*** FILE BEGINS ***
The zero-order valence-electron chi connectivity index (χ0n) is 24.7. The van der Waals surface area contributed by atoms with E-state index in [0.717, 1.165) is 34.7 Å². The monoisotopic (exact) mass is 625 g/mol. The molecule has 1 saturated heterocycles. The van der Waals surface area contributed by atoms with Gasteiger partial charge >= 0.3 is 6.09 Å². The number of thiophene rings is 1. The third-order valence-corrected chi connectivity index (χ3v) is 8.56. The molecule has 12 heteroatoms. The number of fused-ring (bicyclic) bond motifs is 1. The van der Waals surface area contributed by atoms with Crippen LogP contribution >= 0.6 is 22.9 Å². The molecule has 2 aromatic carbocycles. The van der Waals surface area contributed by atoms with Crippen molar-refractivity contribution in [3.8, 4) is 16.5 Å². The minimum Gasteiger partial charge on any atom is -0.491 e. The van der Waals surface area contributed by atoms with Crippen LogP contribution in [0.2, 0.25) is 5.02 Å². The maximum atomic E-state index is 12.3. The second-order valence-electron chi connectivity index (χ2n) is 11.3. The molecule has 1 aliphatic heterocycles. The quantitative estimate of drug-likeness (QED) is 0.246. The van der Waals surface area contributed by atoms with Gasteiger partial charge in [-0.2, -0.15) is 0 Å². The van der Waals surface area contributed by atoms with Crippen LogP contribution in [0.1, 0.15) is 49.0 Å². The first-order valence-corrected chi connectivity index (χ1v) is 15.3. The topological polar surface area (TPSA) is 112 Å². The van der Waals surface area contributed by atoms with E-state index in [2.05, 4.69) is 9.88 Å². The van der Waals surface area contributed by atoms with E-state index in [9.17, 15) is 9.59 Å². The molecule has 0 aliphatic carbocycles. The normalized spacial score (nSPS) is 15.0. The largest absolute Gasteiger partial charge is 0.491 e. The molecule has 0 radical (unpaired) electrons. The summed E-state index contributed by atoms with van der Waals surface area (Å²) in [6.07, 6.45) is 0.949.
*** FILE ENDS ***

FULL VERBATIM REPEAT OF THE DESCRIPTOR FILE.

The zero-order valence-electron chi connectivity index (χ0n) is 24.7. The van der Waals surface area contributed by atoms with E-state index in [0.717, 1.165) is 34.7 Å². The monoisotopic (exact) mass is 625 g/mol. The molecule has 1 saturated heterocycles. The van der Waals surface area contributed by atoms with Gasteiger partial charge >= 0.3 is 6.09 Å². The number of thiophene rings is 1. The third-order valence-corrected chi connectivity index (χ3v) is 8.56. The molecule has 12 heteroatoms. The number of fused-ring (bicyclic) bond motifs is 1. The van der Waals surface area contributed by atoms with Crippen LogP contribution >= 0.6 is 22.9 Å². The molecule has 2 aromatic carbocycles. The van der Waals surface area contributed by atoms with Crippen molar-refractivity contribution in [3.8, 4) is 16.5 Å². The minimum Gasteiger partial charge on any atom is -0.491 e. The van der Waals surface area contributed by atoms with Crippen LogP contribution in [0.2, 0.25) is 5.02 Å². The maximum atomic E-state index is 12.3. The second-order valence-electron chi connectivity index (χ2n) is 11.3. The molecule has 1 aliphatic heterocycles. The quantitative estimate of drug-likeness (QED) is 0.246. The van der Waals surface area contributed by atoms with Gasteiger partial charge in [-0.2, -0.15) is 0 Å². The van der Waals surface area contributed by atoms with Crippen LogP contribution in [0.1, 0.15) is 49.0 Å². The first-order valence-corrected chi connectivity index (χ1v) is 15.3. The topological polar surface area (TPSA) is 112 Å². The van der Waals surface area contributed by atoms with E-state index in [2.05, 4.69) is 9.88 Å². The van der Waals surface area contributed by atoms with E-state index in [9.17, 15) is 9.59 Å². The molecule has 0 aliphatic carbocycles. The normalized spacial score (nSPS) is 15.0. The largest absolute Gasteiger partial charge is 0.491 e. The molecule has 0 radical (unpaired) electrons. The summed E-state index contributed by atoms with van der Waals surface area (Å²) in [6.07, 6.45) is 0.949.